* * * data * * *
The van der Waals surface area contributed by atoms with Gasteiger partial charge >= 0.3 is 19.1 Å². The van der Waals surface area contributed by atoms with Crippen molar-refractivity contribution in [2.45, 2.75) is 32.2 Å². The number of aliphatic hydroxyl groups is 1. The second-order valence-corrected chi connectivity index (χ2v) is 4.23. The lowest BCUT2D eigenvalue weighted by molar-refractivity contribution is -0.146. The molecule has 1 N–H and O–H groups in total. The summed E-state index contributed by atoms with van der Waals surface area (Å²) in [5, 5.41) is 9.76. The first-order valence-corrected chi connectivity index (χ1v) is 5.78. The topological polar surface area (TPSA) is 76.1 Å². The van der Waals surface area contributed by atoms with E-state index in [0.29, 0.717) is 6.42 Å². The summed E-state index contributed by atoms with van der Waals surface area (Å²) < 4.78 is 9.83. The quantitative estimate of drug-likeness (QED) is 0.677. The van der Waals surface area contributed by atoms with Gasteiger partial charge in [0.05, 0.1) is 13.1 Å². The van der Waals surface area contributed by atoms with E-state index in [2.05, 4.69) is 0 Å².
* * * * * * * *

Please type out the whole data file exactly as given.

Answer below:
The van der Waals surface area contributed by atoms with Gasteiger partial charge >= 0.3 is 19.1 Å². The van der Waals surface area contributed by atoms with Crippen molar-refractivity contribution in [2.45, 2.75) is 32.2 Å². The number of aliphatic hydroxyl groups is 1. The second-order valence-corrected chi connectivity index (χ2v) is 4.23. The lowest BCUT2D eigenvalue weighted by molar-refractivity contribution is -0.146. The molecule has 1 N–H and O–H groups in total. The summed E-state index contributed by atoms with van der Waals surface area (Å²) in [5, 5.41) is 9.76. The first-order valence-corrected chi connectivity index (χ1v) is 5.78. The topological polar surface area (TPSA) is 76.1 Å². The van der Waals surface area contributed by atoms with E-state index in [0.29, 0.717) is 6.42 Å². The summed E-state index contributed by atoms with van der Waals surface area (Å²) < 4.78 is 9.83. The quantitative estimate of drug-likeness (QED) is 0.677. The van der Waals surface area contributed by atoms with Gasteiger partial charge in [0.05, 0.1) is 13.1 Å². The van der Waals surface area contributed by atoms with E-state index in [2.05, 4.69) is 0 Å².